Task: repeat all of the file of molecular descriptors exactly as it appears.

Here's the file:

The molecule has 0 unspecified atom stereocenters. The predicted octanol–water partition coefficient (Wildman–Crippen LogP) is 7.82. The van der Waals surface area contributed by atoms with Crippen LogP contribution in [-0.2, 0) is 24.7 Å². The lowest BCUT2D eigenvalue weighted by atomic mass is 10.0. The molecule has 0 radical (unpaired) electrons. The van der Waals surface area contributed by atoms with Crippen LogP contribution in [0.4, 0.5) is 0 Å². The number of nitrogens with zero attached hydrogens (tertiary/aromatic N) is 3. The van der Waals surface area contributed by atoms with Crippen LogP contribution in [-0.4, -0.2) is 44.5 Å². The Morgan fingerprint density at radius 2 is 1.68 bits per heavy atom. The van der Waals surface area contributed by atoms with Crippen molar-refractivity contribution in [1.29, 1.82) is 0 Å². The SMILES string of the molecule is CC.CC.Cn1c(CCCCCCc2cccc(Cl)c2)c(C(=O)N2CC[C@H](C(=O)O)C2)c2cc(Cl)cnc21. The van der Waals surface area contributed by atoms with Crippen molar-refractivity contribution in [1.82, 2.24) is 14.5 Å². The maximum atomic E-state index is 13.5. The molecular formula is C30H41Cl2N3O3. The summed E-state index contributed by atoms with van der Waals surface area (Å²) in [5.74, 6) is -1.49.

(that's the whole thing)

The molecule has 0 unspecified atom stereocenters. The predicted octanol–water partition coefficient (Wildman–Crippen LogP) is 7.82. The van der Waals surface area contributed by atoms with Crippen LogP contribution in [-0.2, 0) is 24.7 Å². The lowest BCUT2D eigenvalue weighted by atomic mass is 10.0. The molecule has 0 radical (unpaired) electrons. The van der Waals surface area contributed by atoms with Crippen LogP contribution in [0.4, 0.5) is 0 Å². The number of nitrogens with zero attached hydrogens (tertiary/aromatic N) is 3. The van der Waals surface area contributed by atoms with Crippen LogP contribution in [-0.4, -0.2) is 44.5 Å². The Morgan fingerprint density at radius 2 is 1.68 bits per heavy atom. The van der Waals surface area contributed by atoms with Crippen molar-refractivity contribution in [1.29, 1.82) is 0 Å². The SMILES string of the molecule is CC.CC.Cn1c(CCCCCCc2cccc(Cl)c2)c(C(=O)N2CC[C@H](C(=O)O)C2)c2cc(Cl)cnc21. The van der Waals surface area contributed by atoms with Crippen molar-refractivity contribution in [1.82, 2.24) is 14.5 Å². The maximum atomic E-state index is 13.5. The molecular formula is C30H41Cl2N3O3. The summed E-state index contributed by atoms with van der Waals surface area (Å²) in [5.74, 6) is -1.49.